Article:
Every day, men and women request marriage licenses from the government. A marriage license is a certificate authorizing a couple to marry, which provides a slew of benefits. Most notably, marriage licenses offer couples tax breaks and efficiency in tax returns. Married couples can mix-and-match employment benefits to their advantage. Marriage also protects the estate: if one spouse passes away, his or her survivor inherits their estate without taxation. Basically, marriage is an economic asset for Americans. This economic asset encourages the formation of family units, which are essential to the productivity of American society.

As previously mentioned, twelve states still don’t recognize same-sex marriage contracts. Christian stigma prevents same-sex couples from enjoying the economic liberties granted to heterosexual American families. Same-sex marriage, to some, is seen as counterproductive to American society; its opposition claims that marriage benefits exist to incentivize reproduction, a capability same-sex couples lack. Regardless of the sterility of same-sex marriage, no conservative argument will cease homosexuality. Homosexual couples will continue to copulate and love each other regardless of philosophical arguments.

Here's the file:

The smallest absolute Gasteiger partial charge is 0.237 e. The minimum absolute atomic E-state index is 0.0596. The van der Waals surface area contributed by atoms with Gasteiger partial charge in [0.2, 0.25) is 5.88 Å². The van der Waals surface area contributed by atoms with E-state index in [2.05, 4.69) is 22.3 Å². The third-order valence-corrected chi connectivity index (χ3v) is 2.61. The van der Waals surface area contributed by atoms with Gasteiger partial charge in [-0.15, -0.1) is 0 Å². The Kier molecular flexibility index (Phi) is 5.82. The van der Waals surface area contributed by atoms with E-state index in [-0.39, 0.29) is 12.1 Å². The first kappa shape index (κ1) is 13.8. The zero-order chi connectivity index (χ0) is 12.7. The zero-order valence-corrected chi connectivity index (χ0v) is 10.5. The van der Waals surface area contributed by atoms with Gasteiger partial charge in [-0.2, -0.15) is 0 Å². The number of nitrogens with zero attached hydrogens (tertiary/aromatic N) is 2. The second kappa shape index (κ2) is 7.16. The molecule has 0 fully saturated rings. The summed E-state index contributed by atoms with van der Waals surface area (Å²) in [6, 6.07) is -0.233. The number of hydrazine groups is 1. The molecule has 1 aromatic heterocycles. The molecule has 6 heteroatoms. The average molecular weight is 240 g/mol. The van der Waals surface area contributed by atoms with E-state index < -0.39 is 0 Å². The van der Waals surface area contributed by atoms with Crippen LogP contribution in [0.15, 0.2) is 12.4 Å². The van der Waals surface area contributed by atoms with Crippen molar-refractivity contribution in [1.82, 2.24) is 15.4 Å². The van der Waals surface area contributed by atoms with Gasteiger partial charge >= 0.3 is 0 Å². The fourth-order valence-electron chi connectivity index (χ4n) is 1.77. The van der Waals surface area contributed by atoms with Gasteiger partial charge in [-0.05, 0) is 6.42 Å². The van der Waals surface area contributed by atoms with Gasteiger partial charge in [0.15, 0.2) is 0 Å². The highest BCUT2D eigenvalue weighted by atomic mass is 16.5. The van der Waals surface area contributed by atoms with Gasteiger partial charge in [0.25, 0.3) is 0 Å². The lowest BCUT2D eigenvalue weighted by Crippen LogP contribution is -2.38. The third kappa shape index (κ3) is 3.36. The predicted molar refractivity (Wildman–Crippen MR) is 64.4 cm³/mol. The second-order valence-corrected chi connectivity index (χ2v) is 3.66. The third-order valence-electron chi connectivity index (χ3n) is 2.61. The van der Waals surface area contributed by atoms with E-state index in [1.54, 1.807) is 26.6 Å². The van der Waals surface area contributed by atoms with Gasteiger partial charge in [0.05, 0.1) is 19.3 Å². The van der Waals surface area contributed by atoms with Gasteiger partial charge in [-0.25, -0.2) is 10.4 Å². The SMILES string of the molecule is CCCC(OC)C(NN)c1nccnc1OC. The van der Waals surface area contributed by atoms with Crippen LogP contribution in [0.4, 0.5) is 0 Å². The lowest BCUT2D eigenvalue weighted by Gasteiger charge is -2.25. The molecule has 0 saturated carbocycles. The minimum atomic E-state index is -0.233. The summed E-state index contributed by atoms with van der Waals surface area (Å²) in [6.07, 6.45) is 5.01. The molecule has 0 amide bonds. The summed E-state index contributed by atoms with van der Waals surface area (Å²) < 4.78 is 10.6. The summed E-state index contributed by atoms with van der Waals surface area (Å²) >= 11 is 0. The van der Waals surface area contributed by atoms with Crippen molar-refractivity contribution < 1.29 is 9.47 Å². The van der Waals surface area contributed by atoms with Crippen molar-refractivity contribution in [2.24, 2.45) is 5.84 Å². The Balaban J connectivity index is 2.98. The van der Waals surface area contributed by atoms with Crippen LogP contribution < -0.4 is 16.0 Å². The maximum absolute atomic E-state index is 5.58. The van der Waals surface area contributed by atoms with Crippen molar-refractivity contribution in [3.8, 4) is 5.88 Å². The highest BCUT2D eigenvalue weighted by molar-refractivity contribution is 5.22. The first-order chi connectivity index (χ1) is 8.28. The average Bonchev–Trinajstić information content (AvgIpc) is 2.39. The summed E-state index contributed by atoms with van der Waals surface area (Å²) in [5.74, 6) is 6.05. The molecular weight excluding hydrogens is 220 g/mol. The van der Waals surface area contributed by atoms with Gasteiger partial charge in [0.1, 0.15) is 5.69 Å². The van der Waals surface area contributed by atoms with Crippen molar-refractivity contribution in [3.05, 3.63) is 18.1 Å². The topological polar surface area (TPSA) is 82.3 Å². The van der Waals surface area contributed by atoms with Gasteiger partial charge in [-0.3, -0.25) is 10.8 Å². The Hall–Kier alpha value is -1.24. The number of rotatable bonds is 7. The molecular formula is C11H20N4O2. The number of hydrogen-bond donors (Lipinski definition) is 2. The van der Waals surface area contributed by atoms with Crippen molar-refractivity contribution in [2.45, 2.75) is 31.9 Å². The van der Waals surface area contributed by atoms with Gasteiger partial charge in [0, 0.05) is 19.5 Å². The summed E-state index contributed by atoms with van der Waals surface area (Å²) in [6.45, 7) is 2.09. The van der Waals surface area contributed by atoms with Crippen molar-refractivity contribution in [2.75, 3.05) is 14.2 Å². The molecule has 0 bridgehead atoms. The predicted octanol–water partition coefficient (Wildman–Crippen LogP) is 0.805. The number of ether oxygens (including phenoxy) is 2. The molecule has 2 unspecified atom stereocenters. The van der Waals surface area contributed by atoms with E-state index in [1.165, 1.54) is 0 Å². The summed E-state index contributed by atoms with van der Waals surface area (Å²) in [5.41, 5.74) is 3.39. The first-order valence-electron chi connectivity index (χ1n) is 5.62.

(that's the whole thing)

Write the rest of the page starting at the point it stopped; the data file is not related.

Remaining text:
To liberals, the panacea ending the marriage debacle is federal legislation enforcing that all states recognize same-sex marriage contracts. While the idea of guaranteeing all Americans the right to marry sounds pleasant, such legislation is both dangerous and unconstitutional. A federal enforcement of same-sex marriage will breach the religious freedom of the churches that provoked the Bill of Rights over two-hundred years ago. It’s both illegal and immoral to force religious institutions, which maintain predetermined stances on same-sex marriage, to recognize contracts that violate their doctrines. This First Amendment violation destroys America’s renowned religious freedom, essential to the greatest nation on Earth. Regardless, it’s equivalently immoral to bar homosexual Americans from their pursuit of happiness in marriage. That’s why I propose a solution: let’s remove government from marriage.

A simple solution finishes the marriage “debate.” Instead of authorizing the government to issue “marriage licenses,” reform the bureaucratic service to issue “civil union licenses.” The term civil union abridges the “definition of marriage” from influencing debate. Civil union contracts will recognize any partnership, including same-sex couples. Therefore, the government will provide the economic benefits of current day marriage to same-sex couples. On the other hand, marriage will be the responsibility of religious institutions. Each religious institution will have the autonomy to interpret the definition of marriage. If an institution wishes to acknowledge same-sex marriage, it certainly can. At the same time, an institution that disavows same-sex marriage can rightfully do so, ensuring religious freedom. This compromise combines the desires of both religious freedom patriots and gay-rights activists, ensuring constitutional protections for America’s religious and the pursuit of happiness for homosexuals.